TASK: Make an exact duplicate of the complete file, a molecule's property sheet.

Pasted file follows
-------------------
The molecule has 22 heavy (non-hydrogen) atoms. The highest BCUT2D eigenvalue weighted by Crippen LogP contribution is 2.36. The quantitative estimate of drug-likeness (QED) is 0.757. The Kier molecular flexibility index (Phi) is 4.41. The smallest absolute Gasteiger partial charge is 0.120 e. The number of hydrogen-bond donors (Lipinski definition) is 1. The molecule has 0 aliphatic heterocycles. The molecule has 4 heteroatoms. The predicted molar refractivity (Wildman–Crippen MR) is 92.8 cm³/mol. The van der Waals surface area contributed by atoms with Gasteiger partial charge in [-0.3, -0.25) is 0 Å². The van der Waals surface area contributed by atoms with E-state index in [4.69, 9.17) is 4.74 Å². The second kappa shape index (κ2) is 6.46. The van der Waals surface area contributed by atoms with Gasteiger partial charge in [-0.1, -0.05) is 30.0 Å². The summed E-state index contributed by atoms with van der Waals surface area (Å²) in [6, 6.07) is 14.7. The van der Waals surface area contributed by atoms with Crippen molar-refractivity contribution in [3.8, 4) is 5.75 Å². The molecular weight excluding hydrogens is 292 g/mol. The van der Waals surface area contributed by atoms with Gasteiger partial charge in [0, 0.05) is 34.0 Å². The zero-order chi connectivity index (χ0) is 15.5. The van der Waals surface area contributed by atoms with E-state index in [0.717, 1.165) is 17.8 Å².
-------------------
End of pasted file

The molecule has 22 heavy (non-hydrogen) atoms. The highest BCUT2D eigenvalue weighted by Crippen LogP contribution is 2.36. The quantitative estimate of drug-likeness (QED) is 0.757. The Kier molecular flexibility index (Phi) is 4.41. The smallest absolute Gasteiger partial charge is 0.120 e. The number of hydrogen-bond donors (Lipinski definition) is 1. The molecule has 0 aliphatic heterocycles. The molecule has 4 heteroatoms. The predicted molar refractivity (Wildman–Crippen MR) is 92.8 cm³/mol. The van der Waals surface area contributed by atoms with Gasteiger partial charge in [-0.3, -0.25) is 0 Å². The van der Waals surface area contributed by atoms with E-state index in [4.69, 9.17) is 4.74 Å². The second kappa shape index (κ2) is 6.46. The van der Waals surface area contributed by atoms with Gasteiger partial charge in [-0.1, -0.05) is 30.0 Å². The summed E-state index contributed by atoms with van der Waals surface area (Å²) in [6, 6.07) is 14.7. The van der Waals surface area contributed by atoms with Crippen molar-refractivity contribution in [3.8, 4) is 5.75 Å². The molecular weight excluding hydrogens is 292 g/mol. The van der Waals surface area contributed by atoms with Gasteiger partial charge in [0, 0.05) is 34.0 Å². The zero-order chi connectivity index (χ0) is 15.5. The van der Waals surface area contributed by atoms with E-state index in [0.717, 1.165) is 17.8 Å².